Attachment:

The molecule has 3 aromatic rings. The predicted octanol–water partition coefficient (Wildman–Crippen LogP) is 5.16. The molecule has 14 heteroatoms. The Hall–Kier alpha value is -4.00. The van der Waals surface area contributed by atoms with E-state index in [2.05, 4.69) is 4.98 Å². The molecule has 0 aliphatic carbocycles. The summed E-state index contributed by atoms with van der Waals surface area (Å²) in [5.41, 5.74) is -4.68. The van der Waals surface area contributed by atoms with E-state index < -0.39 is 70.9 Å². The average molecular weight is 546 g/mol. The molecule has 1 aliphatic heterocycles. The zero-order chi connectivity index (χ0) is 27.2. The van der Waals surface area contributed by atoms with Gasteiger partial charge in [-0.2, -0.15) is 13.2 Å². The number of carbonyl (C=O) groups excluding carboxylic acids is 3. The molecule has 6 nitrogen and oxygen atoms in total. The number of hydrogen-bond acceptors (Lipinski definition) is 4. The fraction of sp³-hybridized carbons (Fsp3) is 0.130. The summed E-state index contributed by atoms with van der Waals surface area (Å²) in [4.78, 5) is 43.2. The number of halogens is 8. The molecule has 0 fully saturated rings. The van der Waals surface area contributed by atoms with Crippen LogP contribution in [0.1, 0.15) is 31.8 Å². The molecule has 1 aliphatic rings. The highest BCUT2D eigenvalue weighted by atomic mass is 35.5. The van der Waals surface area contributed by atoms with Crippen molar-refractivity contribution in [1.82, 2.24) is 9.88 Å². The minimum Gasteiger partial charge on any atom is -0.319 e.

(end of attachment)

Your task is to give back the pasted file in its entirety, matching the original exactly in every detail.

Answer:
The molecule has 3 aromatic rings. The predicted octanol–water partition coefficient (Wildman–Crippen LogP) is 5.16. The molecule has 14 heteroatoms. The Hall–Kier alpha value is -4.00. The van der Waals surface area contributed by atoms with E-state index in [2.05, 4.69) is 4.98 Å². The molecule has 0 aliphatic carbocycles. The summed E-state index contributed by atoms with van der Waals surface area (Å²) in [5.41, 5.74) is -4.68. The van der Waals surface area contributed by atoms with E-state index < -0.39 is 70.9 Å². The average molecular weight is 546 g/mol. The molecule has 1 aliphatic heterocycles. The zero-order chi connectivity index (χ0) is 27.2. The van der Waals surface area contributed by atoms with Gasteiger partial charge in [-0.2, -0.15) is 13.2 Å². The number of carbonyl (C=O) groups excluding carboxylic acids is 3. The molecule has 6 nitrogen and oxygen atoms in total. The number of hydrogen-bond acceptors (Lipinski definition) is 4. The fraction of sp³-hybridized carbons (Fsp3) is 0.130. The summed E-state index contributed by atoms with van der Waals surface area (Å²) in [4.78, 5) is 43.2. The number of halogens is 8. The molecule has 0 fully saturated rings. The van der Waals surface area contributed by atoms with Crippen LogP contribution in [0.1, 0.15) is 31.8 Å². The molecule has 1 aliphatic rings. The highest BCUT2D eigenvalue weighted by atomic mass is 35.5. The van der Waals surface area contributed by atoms with Crippen molar-refractivity contribution in [1.82, 2.24) is 9.88 Å². The minimum Gasteiger partial charge on any atom is -0.319 e.